After the failure of Proposition HH in 2023, the State Legislature convened a “special session” to devise temporary tax relief measures. The session also created a Property Tax Commission composed of legislators, county commissioners, advocates, assessors, and school representatives to work on longer term solutions. NDC’s Executive Director, Jonathan Cappelli, was appointed to the Commission by House Speaker McCluskie to represent the interests of senior and low-income renters and homeowners. 

The commission voted on a slate of 11 recommendations, found in their Preliminary Report on Property Tax Relief.

Among the listed recommendations, which NDC supports, we have been working with other commissioners on the following tax relief ideas:

  • A Homestead Property Tax Exemption/Devaluation. This idea builds on the existing senior homestead exemption and reforms the existing temporary $55,000 devaluation. Under the proposal, properties would be devalued by a proportion of the county’s median home value to accommodate Colorado’s wide home value ranges between the plains and mountain communities. Devaluations would be capped at 70% of the median income value per county, with a maximum devaluation of $55,000. Property tax devaluations have a precedent in Colorado, making them politically viable. However, they are not equitable, as they do not take income-poor and asset-rich homeowners into account.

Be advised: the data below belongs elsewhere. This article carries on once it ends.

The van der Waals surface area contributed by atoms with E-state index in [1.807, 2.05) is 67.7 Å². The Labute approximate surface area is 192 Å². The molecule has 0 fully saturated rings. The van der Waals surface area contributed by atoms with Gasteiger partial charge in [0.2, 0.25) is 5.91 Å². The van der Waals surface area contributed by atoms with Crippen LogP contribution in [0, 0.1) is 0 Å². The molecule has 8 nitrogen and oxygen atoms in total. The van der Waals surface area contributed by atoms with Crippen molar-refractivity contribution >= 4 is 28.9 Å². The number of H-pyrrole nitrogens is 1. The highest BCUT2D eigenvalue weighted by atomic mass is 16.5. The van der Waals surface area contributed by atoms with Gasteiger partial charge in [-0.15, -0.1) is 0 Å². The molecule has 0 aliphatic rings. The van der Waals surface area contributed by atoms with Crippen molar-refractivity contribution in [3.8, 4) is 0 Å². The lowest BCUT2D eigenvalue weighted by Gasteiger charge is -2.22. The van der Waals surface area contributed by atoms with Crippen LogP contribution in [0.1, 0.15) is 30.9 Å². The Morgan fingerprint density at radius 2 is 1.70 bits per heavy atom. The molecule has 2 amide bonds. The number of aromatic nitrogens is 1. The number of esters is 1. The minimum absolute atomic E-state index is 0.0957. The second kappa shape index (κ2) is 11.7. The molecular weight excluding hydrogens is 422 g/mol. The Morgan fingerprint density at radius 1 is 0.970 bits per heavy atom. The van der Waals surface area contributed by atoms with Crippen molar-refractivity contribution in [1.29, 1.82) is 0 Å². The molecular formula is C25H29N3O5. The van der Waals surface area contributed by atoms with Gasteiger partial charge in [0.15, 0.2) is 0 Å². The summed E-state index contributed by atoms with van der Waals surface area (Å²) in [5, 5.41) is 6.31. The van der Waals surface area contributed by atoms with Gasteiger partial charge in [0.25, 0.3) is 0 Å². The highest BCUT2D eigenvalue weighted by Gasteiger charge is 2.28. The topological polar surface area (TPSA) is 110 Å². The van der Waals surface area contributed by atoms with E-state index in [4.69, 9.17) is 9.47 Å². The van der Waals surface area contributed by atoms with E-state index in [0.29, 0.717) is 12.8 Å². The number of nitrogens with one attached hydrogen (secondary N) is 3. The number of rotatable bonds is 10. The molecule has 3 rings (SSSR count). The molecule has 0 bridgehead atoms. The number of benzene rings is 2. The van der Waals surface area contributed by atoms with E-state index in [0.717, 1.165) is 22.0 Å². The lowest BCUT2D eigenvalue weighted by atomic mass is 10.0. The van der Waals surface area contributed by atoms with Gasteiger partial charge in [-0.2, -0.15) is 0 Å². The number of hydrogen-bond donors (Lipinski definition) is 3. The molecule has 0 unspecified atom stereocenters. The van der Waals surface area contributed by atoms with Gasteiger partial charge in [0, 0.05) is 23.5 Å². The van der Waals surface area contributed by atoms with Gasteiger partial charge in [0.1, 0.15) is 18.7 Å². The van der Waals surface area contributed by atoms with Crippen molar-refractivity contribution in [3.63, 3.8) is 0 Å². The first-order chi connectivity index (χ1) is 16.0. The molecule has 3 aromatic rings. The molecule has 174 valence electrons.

• A multi-threshold marginal property tax circuit breaker. It caps property tax liabilities at a certain percentage of household income, regardless of property value. Considered the gold standard of equitable property tax relief policies, circuit breakers are highly targetable, providing direct relief to asset-rich, income-poor households. If tied to percentages of household median income, circuit breakers can remain effective in shifting economic conditions. Property tax circuit breakers can further be extended to renters, as landlords pass their property tax liabilities onto their tenants. Renters would receive a refundable tax credit that offsets their housing cost that exceeds 30% of their household income up to a maximum. While arguably the more equitable policy, its relative complexity compared to the property tax devaluation and perception as a “progressive” policy reduces its political viability. Further, its implications are challenging to evaluate, creating uncertainty around its state and local budgets.  

The Property Tax Commission legislative members, led by Senator Hansen, are working creating and introducing legislation this session to reflect the priorities voted on by members. Stay tuned for more information in the coming weeks!